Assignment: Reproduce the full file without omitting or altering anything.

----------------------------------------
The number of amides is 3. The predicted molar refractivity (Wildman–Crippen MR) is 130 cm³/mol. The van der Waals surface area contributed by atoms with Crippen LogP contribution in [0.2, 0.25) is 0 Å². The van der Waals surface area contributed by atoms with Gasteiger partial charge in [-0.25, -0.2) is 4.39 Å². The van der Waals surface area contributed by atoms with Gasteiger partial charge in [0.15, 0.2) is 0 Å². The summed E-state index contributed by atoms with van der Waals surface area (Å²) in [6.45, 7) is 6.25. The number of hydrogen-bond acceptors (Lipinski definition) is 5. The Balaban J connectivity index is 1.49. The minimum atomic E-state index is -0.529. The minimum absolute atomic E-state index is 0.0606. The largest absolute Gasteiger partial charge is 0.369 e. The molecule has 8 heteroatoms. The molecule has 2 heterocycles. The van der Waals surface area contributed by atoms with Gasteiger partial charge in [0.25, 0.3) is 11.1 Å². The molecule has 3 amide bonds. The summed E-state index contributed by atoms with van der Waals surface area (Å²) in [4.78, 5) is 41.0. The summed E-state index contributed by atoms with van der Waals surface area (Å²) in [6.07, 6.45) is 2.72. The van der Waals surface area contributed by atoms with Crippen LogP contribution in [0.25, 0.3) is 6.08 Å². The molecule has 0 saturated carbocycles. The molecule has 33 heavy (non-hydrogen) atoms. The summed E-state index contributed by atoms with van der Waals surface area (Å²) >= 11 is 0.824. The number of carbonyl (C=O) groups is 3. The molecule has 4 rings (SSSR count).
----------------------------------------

The number of amides is 3. The predicted molar refractivity (Wildman–Crippen MR) is 130 cm³/mol. The van der Waals surface area contributed by atoms with Crippen LogP contribution in [0.2, 0.25) is 0 Å². The van der Waals surface area contributed by atoms with Gasteiger partial charge in [-0.25, -0.2) is 4.39 Å². The van der Waals surface area contributed by atoms with Gasteiger partial charge in [0.15, 0.2) is 0 Å². The summed E-state index contributed by atoms with van der Waals surface area (Å²) in [6.45, 7) is 6.25. The number of hydrogen-bond acceptors (Lipinski definition) is 5. The Balaban J connectivity index is 1.49. The minimum atomic E-state index is -0.529. The minimum absolute atomic E-state index is 0.0606. The largest absolute Gasteiger partial charge is 0.369 e. The molecule has 8 heteroatoms. The molecule has 2 heterocycles. The van der Waals surface area contributed by atoms with Gasteiger partial charge in [0.25, 0.3) is 11.1 Å². The molecule has 3 amide bonds. The summed E-state index contributed by atoms with van der Waals surface area (Å²) in [4.78, 5) is 41.0. The summed E-state index contributed by atoms with van der Waals surface area (Å²) in [6.07, 6.45) is 2.72. The van der Waals surface area contributed by atoms with Crippen LogP contribution in [0.25, 0.3) is 6.08 Å². The molecule has 0 saturated carbocycles. The molecule has 33 heavy (non-hydrogen) atoms. The summed E-state index contributed by atoms with van der Waals surface area (Å²) >= 11 is 0.824. The number of carbonyl (C=O) groups is 3. The molecule has 4 rings (SSSR count).